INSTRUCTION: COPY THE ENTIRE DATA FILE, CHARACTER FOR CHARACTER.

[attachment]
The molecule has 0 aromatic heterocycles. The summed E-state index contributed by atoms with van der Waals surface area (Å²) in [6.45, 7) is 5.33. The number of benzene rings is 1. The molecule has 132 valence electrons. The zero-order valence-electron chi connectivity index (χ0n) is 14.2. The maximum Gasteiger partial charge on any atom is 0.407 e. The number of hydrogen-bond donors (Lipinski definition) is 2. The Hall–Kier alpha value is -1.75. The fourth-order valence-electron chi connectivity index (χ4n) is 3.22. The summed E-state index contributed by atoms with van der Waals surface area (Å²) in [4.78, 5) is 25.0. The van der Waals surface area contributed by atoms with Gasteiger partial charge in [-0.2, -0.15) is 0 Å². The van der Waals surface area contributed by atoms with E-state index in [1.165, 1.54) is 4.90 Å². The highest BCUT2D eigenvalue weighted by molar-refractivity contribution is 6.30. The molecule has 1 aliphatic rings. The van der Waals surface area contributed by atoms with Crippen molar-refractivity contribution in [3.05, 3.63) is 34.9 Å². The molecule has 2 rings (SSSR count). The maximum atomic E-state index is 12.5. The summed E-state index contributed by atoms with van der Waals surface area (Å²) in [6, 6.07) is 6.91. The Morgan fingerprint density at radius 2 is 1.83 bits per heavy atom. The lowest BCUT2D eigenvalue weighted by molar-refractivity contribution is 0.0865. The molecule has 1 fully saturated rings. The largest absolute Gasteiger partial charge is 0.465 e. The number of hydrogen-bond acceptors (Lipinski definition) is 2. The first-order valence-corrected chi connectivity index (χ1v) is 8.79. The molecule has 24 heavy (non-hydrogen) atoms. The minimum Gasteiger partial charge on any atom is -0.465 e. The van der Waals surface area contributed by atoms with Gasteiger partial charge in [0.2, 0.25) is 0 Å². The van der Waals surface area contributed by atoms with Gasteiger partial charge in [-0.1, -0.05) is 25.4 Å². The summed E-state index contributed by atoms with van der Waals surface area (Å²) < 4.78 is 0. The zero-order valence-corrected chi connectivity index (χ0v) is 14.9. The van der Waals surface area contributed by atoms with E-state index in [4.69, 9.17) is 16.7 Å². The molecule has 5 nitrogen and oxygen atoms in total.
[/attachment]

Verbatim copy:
The molecule has 0 aromatic heterocycles. The summed E-state index contributed by atoms with van der Waals surface area (Å²) in [6.45, 7) is 5.33. The number of benzene rings is 1. The molecule has 132 valence electrons. The zero-order valence-electron chi connectivity index (χ0n) is 14.2. The maximum Gasteiger partial charge on any atom is 0.407 e. The number of hydrogen-bond donors (Lipinski definition) is 2. The Hall–Kier alpha value is -1.75. The fourth-order valence-electron chi connectivity index (χ4n) is 3.22. The summed E-state index contributed by atoms with van der Waals surface area (Å²) in [4.78, 5) is 25.0. The van der Waals surface area contributed by atoms with Gasteiger partial charge in [-0.2, -0.15) is 0 Å². The van der Waals surface area contributed by atoms with E-state index in [1.165, 1.54) is 4.90 Å². The highest BCUT2D eigenvalue weighted by molar-refractivity contribution is 6.30. The molecule has 1 aliphatic rings. The van der Waals surface area contributed by atoms with Crippen molar-refractivity contribution in [3.05, 3.63) is 34.9 Å². The molecule has 2 rings (SSSR count). The maximum atomic E-state index is 12.5. The summed E-state index contributed by atoms with van der Waals surface area (Å²) in [6, 6.07) is 6.91. The Morgan fingerprint density at radius 2 is 1.83 bits per heavy atom. The lowest BCUT2D eigenvalue weighted by molar-refractivity contribution is 0.0865. The molecule has 1 fully saturated rings. The largest absolute Gasteiger partial charge is 0.465 e. The number of hydrogen-bond acceptors (Lipinski definition) is 2. The first-order valence-corrected chi connectivity index (χ1v) is 8.79. The molecule has 24 heavy (non-hydrogen) atoms. The minimum Gasteiger partial charge on any atom is -0.465 e. The van der Waals surface area contributed by atoms with Gasteiger partial charge in [0.2, 0.25) is 0 Å². The van der Waals surface area contributed by atoms with Gasteiger partial charge in [-0.1, -0.05) is 25.4 Å². The summed E-state index contributed by atoms with van der Waals surface area (Å²) < 4.78 is 0. The zero-order valence-corrected chi connectivity index (χ0v) is 14.9. The van der Waals surface area contributed by atoms with E-state index in [4.69, 9.17) is 16.7 Å². The molecule has 5 nitrogen and oxygen atoms in total.